Put simply, differentiation is about meeting the needs of different learners so that all can be successful in the learning process. Differentiation acknowledges that students are unique individuals with diverse needs. Differentiation acknowledges that one size does not fit all. Differentiating your instruction provides multiple ways for students to access information and practice skills.
*What is Differentiated Instruction?
Differentiated instruction is an approach to teaching - not a single strategy or program. The idea is to get all of your students to the same end goal by allowing them to take different paths, rather than forcing all of them down one singular, preset path.
Differentiation is not, however, a free-for-all. It does not mean letting go of expectations or high standards. Instead, it means being more purposeful and intentional in providing students with multiple means of getting where they need to go based on their individual needs. It does not mean letting struggling students off the hook or giving gifted students more work to do. It does not mean struggling students get boring, repetitive or easy work while higher achieving students get to do all of the “fun stuff." It just means that you uniquely meet both groups where they are.
Fair is not equal, right? Equal means everyone gets the exact same thing. Fair means everyone gets what they need in order to be successful. Differentiating your instruction is about giving students what they need in order to be successful in your classroom. What one child needs is likely very different from the next!
*Why Differentiate Instruction?
Have you ever heard the saying, “Mama knows best!”? In the case of differentiation, the answer to “Why differentiate?” is about similar to this familiar saying – “Research knows best!” According to any research you will find ANYWHERE, differentiated instruction is powerful and effective.
From ASCD: "Compared with the general student population, students with mild or severe learning disabilities received more benefits from differentiated and intensive support, especially when the differentiation was delivered in small groups or with targeted instruction (McQuarrie, McRae, & Stack-Cutler, 2008). Tieso (2005) studied 31 math teachers and 645 students and found that differentiated instruction was effective for keeping high-ability students challenged in heterogeneous classrooms.” [http://www.ascd.org/publications/educational-leadership/feb10/vol67/num05/Differentiated-Learning.aspx]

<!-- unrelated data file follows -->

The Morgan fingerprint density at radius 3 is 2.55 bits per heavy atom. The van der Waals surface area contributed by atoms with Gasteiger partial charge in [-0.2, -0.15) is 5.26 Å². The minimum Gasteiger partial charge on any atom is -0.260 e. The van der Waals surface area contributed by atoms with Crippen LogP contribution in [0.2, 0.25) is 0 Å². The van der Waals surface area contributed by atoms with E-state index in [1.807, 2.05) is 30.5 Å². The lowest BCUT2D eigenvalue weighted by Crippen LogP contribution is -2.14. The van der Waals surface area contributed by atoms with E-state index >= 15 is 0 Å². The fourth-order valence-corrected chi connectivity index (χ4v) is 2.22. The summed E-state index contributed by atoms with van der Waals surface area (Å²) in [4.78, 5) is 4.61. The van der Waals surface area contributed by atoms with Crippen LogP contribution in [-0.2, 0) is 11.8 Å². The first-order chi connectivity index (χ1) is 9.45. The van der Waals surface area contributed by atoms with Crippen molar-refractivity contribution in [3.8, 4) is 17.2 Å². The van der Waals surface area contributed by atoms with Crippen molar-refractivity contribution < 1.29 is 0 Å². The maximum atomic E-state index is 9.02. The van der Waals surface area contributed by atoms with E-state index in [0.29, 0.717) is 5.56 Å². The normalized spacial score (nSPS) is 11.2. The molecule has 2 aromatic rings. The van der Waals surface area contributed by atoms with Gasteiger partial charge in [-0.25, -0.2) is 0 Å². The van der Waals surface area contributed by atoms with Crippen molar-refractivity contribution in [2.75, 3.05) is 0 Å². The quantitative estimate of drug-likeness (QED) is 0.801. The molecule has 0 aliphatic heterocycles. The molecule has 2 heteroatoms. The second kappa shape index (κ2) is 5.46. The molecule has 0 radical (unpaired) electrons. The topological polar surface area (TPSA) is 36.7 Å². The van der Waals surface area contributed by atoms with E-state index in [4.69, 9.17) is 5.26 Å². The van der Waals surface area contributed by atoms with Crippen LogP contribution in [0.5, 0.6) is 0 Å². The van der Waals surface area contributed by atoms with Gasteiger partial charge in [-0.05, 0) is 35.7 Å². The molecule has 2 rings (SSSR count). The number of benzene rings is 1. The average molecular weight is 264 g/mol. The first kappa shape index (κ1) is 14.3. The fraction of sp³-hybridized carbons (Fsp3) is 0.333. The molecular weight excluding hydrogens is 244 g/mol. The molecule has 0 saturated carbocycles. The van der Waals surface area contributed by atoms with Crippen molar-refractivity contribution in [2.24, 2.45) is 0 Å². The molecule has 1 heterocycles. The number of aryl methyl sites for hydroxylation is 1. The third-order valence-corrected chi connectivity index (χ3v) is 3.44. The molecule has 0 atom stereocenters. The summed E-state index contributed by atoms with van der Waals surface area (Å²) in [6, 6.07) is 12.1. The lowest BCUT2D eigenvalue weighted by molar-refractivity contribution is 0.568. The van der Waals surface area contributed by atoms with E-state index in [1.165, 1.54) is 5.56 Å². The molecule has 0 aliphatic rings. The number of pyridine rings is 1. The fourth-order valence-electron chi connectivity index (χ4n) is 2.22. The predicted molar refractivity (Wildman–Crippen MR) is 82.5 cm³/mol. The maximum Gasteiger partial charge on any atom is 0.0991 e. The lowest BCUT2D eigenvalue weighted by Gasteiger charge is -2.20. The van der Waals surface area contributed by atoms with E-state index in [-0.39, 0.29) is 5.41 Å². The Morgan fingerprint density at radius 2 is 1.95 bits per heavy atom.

From the International Journal of Education: "The use of the one-size-fits-all curriculum no longer meets the needs of the majority of learners (Forsten, Grant, and Hollas, 2002; McBride, 2004; McCoy and Ketterlin-Geller, 2004; Tomlinson, 2002; Tomlinson and Kalbfleisch, 1998)… Addressing student differences and interest appears to enhance their motivation to learn while encouraging them to remain committed and stay positive (Stronge, 2004; Tomlinson, 2004b). Ignoring these fundamental differences may result in some students falling behind, losing motivation and failing to succeed (Tomlinson and Kalbfleisch, 1998). Students who may be advanced and motivated may become lost as the teacher strives to finish as much of the curriculum as possible (Tomlinson and Kalbfleisch, 1998). It would further appear that students learn effectively when tasks are moderately challenging, neither too simple nor too complex (Tomlinson, 2004b)." [http://files.eric.ed.gov/fulltext/EJ854351.pdf]